The U.S. Environmental Protection Agency (EPA) is expected to propose a rule that could suggest a reset for the 2020-2022 volumetric targets for the Renewable Fuel Standard (RSF). This would be the first time EPA will initiate the reset rule, despite having the capacity to do so in years past. The proposal is supposed to be issued early next year.
At the advent of the Renewable Fuel Standard in 2006, EPA set volumetric targets that the industry was expected to meet on an annual basis. The idea was that the RFS would incentivize renewable fuel production and the target would give the industry a goal. The annual targets gradually increase through the year 2022.
The volumetric targets are meant for the entire renewable fuel industry to collectively achieve. Part of the requirements of EPA, for the success of the RFS, is to monitor and amend the volumetric targets on a yearly basis. EPA is granted statutory authority under the Clear Air Act to waive a portion of the annual volumetric target if the industry may be unable to reach the target. This ability is known as EPA’s waiver authority.
EPA’s use of the waiver authority is not without its challenges. Most recently, EPA’s use of the wavier authority was subject to court action resulting in a re-evaluation of the formula the EPA uses to set industry targets. Americans for Clean Energy, among other litigants, brought suit challenging EPA’s interpretation of “inadequate domestic supply.” Americans for Clean Energy specifically challenge EPA’s final rule on biomass-based diesel for the years 2014-2016 and 2017. The challenge was upheld by the courts. As a result, the D.C. Circuit court vacated the 2016 total renewable fuel volume requirement and remanded the 2015 final rule to EPA for reconsideration consistent with the court’s decision.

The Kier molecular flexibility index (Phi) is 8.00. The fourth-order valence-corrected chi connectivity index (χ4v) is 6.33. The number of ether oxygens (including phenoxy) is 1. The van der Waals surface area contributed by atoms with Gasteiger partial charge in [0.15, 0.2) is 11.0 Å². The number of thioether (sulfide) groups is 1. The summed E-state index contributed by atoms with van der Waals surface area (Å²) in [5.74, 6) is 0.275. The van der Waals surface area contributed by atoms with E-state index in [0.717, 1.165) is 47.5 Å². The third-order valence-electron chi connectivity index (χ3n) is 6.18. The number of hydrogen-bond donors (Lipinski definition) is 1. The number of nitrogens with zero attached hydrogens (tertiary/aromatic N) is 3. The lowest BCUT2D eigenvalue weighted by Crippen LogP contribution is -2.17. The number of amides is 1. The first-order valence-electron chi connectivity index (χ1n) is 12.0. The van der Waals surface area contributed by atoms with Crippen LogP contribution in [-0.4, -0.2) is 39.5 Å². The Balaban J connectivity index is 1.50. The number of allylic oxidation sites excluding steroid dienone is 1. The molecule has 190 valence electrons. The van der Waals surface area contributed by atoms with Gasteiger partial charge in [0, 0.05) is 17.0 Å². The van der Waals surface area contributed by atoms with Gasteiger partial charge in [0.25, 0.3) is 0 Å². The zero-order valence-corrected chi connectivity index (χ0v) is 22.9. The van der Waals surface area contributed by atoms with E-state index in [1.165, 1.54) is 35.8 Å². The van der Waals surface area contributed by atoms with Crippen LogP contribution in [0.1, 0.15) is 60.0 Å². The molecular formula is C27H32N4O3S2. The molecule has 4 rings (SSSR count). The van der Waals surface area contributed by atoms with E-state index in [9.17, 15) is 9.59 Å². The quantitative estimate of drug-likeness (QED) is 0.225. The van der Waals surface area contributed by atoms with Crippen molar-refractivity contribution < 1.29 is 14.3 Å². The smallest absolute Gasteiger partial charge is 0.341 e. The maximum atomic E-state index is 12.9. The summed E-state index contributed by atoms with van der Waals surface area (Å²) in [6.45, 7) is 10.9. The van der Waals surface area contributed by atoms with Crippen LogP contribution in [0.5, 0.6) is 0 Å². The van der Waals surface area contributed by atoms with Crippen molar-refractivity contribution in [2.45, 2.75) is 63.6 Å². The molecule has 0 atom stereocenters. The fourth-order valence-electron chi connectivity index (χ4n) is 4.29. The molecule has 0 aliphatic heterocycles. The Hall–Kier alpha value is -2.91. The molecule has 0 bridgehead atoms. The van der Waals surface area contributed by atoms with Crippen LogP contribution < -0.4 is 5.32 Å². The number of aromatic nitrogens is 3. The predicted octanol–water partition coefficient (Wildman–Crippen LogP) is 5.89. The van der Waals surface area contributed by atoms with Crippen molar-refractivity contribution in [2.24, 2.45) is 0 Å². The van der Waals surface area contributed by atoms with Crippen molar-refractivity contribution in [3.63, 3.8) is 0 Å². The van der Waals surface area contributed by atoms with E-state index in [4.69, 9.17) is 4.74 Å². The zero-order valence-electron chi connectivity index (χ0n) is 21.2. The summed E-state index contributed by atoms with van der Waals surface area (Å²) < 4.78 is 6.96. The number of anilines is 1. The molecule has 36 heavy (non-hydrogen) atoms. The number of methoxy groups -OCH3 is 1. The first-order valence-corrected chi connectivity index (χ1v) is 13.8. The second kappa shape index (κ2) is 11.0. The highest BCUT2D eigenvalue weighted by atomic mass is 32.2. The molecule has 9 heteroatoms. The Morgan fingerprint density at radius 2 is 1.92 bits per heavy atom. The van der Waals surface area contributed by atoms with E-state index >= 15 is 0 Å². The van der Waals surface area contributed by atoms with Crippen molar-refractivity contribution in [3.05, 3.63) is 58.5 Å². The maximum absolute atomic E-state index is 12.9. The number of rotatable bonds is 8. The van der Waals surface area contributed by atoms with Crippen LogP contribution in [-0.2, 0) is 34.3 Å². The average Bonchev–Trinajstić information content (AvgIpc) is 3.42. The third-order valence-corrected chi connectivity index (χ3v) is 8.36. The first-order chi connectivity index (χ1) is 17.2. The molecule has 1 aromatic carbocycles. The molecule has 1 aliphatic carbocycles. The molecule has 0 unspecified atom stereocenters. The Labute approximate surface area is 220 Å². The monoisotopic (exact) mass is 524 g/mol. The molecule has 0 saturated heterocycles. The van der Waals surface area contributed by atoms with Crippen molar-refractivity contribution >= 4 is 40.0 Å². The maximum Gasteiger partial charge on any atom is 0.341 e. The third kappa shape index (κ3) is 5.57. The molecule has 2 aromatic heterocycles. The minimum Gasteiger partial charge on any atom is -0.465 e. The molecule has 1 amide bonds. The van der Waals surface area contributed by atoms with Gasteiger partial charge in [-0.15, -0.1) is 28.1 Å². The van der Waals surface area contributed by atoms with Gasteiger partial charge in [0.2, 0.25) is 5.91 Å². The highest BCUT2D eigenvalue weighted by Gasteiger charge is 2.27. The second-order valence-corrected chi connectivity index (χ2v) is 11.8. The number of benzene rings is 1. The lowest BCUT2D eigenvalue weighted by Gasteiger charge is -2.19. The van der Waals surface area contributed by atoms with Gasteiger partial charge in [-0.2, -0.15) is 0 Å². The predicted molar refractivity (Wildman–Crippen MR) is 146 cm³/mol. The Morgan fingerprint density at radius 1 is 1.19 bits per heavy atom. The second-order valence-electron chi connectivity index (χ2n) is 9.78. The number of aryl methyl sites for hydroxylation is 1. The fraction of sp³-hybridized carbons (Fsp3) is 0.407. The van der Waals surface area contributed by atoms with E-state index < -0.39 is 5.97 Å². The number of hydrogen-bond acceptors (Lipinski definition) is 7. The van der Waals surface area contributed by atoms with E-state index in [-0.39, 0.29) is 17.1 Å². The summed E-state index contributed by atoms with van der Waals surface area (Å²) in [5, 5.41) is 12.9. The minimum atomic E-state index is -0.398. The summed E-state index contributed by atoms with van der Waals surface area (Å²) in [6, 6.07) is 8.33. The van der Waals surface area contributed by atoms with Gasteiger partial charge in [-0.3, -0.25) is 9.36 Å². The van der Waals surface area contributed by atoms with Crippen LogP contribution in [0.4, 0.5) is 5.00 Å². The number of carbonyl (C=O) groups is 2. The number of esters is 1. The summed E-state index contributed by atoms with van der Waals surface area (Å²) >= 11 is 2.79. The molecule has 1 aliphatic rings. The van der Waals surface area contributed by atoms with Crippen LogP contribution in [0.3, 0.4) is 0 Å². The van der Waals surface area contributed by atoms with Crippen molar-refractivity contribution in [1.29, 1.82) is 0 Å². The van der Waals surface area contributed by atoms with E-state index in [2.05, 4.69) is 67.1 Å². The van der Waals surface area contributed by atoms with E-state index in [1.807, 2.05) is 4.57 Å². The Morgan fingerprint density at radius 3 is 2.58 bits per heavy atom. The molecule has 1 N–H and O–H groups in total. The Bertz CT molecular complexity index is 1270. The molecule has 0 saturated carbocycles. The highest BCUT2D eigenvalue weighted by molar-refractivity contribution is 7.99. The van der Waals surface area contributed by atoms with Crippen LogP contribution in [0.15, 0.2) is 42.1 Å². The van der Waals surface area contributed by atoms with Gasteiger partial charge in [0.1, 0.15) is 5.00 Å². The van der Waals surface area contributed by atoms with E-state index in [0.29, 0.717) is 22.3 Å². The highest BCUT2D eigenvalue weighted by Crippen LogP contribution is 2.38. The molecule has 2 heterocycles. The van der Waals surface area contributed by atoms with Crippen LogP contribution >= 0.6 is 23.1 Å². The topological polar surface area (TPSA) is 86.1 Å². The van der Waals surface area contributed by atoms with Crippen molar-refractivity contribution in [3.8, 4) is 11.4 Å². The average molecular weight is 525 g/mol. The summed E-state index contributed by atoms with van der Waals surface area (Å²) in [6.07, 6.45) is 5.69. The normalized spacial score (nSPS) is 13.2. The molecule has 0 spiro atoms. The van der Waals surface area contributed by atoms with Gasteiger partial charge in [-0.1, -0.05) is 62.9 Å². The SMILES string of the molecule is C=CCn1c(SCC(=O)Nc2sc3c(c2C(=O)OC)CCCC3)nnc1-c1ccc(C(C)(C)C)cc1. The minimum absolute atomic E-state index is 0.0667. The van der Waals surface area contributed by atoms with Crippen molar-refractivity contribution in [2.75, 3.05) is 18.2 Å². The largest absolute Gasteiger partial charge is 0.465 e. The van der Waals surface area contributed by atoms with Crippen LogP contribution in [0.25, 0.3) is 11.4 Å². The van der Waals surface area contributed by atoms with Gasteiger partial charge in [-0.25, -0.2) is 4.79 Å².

If EPA uses its waiver authority to waive at least 20 percent of the industry’s volumetric targets for any two consecutive years or at least 50 percent of the volumetric target for any given year, EPA is given the ability to “re-set” volumetric targets for future years, regardless of previously set industry targets. This rule is generally known as the “reset rule.” As early as 2014, EPA “trigged” the use of the reset rule by lowering volumetric targets. EPA was not statutorily permitted to initiate the reset rule for future years until 2016. To date, EPA has not used the reset rule to amend industry volumetric targets.
Proponents of the renewable fuel industry suggest that the reset rule runs counter to the goals of the RFS. The rule gains criticism because it directly affects renewable fuel production and use. Proponents of the reset rule suggest that it allows EPA to address the supply issues of the industry. The ability of EPA to initiate the reset rule allows EPA to correct for feedstock shortages and additional supply issues that the renewable fuel industry experiences from time to time.
The 2019 proposed volumetric target is higher than 2018’s volumetric target but well below the statutory requirements. If the 2019 proposed volumetric target is finalized, it will allow the EPA to be able to use the reset rule.